Aurora wants to light the way with BPL

Ultra fast Internet is set to race through power lines across Tasmania, with Auroa Energy also seeking to push its Broadband over Powerline (BPL) business model to utilities across the country.

TasTel, a subsidiary of Aurora Energy, has been commercially trialling BPL since September last year. The service is so far delivering up to 200Mbps speeds to 1200 homes in Hobart and Burnie.

Aurora business development manager, Bob Darwin, said that Aurora will offer wholesale access under the brand name of eAurora subject to business case approval in the next few months, and he hopes to utilise Connect Australia funding to facilitate a large scale state-wide commercial rollout.

He also intended to spread the word to the mainland.

"We are not saying that we will fly a plane over the country and spray fairy dust so that all of a sudden the whole country is BPL enabled, but we believe our model is a good way to deliver an alternative last-mile service and it is an important part of the telecommunications mix," he said.

"We want as many people as possible to get into this market as we think it is a great solution and we want to get cost of supply down, but we can't do that on our own."

Darwin said he has been very pleased with the uptake and response to the trial so far.

"The day after the launch we had about 1400 people sign up expressions of interest on our Web site. Unfortunately a lot of those people were out of state so we had to tell them we couldn't quite stretch our wires that far," he said.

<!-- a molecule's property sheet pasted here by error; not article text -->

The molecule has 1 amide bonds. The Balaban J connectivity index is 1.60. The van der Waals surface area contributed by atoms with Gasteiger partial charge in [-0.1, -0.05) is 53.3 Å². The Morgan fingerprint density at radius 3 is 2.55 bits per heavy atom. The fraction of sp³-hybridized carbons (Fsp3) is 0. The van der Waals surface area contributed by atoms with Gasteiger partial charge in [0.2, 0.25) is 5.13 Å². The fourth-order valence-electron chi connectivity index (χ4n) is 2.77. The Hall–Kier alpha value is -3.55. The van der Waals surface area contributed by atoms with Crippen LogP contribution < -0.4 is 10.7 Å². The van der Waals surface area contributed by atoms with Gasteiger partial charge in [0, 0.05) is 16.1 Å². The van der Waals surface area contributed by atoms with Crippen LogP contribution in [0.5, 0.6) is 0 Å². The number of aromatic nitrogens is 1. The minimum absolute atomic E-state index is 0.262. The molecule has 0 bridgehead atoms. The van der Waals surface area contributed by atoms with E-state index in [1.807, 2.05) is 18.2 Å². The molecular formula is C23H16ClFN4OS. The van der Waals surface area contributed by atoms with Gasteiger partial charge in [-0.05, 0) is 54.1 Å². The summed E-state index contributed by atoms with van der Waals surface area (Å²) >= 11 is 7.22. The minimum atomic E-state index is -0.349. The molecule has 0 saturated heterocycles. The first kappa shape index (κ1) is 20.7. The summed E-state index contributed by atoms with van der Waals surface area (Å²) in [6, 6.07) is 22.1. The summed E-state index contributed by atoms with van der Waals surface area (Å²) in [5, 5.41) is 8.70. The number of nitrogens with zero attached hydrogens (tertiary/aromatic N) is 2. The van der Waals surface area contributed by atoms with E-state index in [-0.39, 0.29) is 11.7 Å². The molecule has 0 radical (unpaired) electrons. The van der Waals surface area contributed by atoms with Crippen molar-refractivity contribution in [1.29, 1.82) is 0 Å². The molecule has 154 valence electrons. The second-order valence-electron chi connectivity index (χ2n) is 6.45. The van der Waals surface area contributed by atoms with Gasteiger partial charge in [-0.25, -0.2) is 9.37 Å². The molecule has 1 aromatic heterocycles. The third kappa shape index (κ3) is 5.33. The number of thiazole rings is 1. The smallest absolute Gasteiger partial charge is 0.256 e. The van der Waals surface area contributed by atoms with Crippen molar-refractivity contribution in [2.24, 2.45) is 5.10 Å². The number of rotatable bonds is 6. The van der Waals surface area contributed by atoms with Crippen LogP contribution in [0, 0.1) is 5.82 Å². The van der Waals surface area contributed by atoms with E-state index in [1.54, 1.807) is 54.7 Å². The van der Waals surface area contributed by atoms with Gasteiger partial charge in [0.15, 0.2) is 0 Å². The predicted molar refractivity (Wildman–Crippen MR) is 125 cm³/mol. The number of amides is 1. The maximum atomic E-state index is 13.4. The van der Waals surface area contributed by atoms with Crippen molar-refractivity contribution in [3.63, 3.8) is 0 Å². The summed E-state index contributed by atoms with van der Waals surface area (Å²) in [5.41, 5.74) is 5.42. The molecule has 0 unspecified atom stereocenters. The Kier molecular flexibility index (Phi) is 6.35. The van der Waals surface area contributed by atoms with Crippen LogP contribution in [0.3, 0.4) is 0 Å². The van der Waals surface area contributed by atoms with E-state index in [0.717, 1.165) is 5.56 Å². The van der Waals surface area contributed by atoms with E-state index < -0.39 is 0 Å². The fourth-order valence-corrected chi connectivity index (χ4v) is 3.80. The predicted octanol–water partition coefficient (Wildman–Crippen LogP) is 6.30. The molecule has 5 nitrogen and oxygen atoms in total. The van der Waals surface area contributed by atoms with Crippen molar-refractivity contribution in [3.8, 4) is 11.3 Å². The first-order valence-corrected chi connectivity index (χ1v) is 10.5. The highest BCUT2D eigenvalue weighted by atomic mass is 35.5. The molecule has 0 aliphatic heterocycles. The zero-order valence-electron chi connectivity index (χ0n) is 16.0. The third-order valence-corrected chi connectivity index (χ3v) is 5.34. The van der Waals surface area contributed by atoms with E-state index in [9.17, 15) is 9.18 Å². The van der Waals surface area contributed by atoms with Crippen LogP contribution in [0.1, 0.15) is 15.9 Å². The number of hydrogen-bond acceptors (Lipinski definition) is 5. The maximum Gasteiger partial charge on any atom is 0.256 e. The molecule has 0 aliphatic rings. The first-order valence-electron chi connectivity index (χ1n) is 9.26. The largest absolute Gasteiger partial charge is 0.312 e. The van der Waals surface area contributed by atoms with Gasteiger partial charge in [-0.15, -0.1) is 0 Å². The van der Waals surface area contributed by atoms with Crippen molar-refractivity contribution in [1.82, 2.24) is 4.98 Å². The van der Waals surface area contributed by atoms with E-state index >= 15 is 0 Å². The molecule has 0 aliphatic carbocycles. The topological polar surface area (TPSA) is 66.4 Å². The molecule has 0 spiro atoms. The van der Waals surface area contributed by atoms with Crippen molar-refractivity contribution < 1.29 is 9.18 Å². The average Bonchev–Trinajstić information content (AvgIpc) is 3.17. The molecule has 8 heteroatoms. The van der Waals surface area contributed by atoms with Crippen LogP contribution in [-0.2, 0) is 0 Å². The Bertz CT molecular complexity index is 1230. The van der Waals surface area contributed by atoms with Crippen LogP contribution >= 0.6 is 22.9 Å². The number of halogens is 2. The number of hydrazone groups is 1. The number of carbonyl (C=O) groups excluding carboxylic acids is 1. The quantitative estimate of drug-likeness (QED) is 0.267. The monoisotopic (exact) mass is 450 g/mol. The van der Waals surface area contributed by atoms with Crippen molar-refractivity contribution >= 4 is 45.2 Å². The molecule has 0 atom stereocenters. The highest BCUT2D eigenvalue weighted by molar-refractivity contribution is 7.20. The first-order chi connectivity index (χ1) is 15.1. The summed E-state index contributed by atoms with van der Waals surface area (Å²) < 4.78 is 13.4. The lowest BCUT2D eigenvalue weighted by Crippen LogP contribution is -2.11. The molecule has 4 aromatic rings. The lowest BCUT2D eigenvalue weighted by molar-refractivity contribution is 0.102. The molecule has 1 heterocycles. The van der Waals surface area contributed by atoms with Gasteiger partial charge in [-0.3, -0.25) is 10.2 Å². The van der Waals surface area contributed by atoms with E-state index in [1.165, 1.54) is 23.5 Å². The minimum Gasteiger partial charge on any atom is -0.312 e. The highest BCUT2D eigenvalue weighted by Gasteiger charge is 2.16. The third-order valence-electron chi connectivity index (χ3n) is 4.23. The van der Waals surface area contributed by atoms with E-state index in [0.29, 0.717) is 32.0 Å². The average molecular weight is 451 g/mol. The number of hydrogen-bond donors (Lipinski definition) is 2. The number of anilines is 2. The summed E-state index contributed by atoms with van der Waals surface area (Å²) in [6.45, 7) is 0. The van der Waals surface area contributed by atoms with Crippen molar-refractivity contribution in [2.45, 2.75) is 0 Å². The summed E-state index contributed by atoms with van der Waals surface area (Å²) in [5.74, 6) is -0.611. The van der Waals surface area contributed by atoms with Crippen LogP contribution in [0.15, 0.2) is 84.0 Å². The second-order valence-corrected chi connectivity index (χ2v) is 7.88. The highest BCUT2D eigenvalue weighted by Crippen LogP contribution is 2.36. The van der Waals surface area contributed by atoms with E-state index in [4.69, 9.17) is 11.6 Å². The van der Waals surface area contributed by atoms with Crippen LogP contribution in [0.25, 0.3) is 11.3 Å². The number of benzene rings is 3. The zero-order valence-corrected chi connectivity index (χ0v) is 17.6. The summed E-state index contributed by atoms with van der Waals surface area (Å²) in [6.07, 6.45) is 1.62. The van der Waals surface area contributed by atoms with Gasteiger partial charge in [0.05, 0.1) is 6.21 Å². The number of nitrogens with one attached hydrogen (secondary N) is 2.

"We've also had a lot of interest from utility companies in every other state and territory, as well as from New Zealand, Indonesia and Fiji. So our belief is that if we build the business model, others will follow."

By partnering with Aurora, Darwin said, ISPs and retailers would have increased opportunity to sell to other utilities.

"Utilities are interesting because they are very difficult to sell into. They are much more comfortable leveraging information across the industry, so we are trying to get as much information (about BPL) out there as possible.

One of the challenges Aurora faces along with any company operating in regional Australia, he said, is that only 40 percent of Tasmanians have PCs with Internet access.

"We are looking at a variety of ways to enter the market (as BPL offers services that have no need for a computer or PC). One of these is just simply through offering cheap IP phone calls without the need for a PC, but we are also assessing a couple of local partners to help us deliver IP TV," he said.

BPL will have an increasingly important role to play in the future digital home as vendors like Mitsubishi increasingly put BPL chips into various household appliances and equipment for remote management, according to Darwin.

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Dahna McConnachie

Computerworld
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